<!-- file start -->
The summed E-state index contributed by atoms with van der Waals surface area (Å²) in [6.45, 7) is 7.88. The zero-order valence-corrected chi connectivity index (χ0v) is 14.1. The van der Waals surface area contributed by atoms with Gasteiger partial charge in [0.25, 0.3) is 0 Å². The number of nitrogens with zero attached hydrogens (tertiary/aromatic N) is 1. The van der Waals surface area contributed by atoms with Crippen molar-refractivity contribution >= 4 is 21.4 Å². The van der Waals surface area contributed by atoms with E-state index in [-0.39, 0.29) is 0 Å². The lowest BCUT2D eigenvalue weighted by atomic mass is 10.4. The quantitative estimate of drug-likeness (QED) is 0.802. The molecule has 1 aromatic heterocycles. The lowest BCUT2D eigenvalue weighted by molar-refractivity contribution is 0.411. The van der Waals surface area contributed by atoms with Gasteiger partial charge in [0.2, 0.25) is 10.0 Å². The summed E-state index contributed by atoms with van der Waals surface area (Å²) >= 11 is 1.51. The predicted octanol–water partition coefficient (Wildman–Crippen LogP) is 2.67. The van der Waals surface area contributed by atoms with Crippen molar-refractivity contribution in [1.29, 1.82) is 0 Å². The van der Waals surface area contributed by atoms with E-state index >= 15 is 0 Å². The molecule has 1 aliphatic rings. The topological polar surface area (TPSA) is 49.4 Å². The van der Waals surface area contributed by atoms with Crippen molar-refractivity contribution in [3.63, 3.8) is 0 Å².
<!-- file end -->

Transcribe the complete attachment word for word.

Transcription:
The summed E-state index contributed by atoms with van der Waals surface area (Å²) in [6.45, 7) is 7.88. The zero-order valence-corrected chi connectivity index (χ0v) is 14.1. The van der Waals surface area contributed by atoms with Gasteiger partial charge in [0.25, 0.3) is 0 Å². The number of nitrogens with zero attached hydrogens (tertiary/aromatic N) is 1. The van der Waals surface area contributed by atoms with Crippen molar-refractivity contribution >= 4 is 21.4 Å². The van der Waals surface area contributed by atoms with E-state index in [-0.39, 0.29) is 0 Å². The lowest BCUT2D eigenvalue weighted by atomic mass is 10.4. The quantitative estimate of drug-likeness (QED) is 0.802. The molecule has 1 aromatic heterocycles. The lowest BCUT2D eigenvalue weighted by molar-refractivity contribution is 0.411. The van der Waals surface area contributed by atoms with Gasteiger partial charge in [0.2, 0.25) is 10.0 Å². The summed E-state index contributed by atoms with van der Waals surface area (Å²) >= 11 is 1.51. The predicted octanol–water partition coefficient (Wildman–Crippen LogP) is 2.67. The van der Waals surface area contributed by atoms with Crippen molar-refractivity contribution in [1.29, 1.82) is 0 Å². The van der Waals surface area contributed by atoms with E-state index >= 15 is 0 Å². The molecule has 1 aliphatic rings. The topological polar surface area (TPSA) is 49.4 Å². The van der Waals surface area contributed by atoms with Crippen molar-refractivity contribution in [3.63, 3.8) is 0 Å².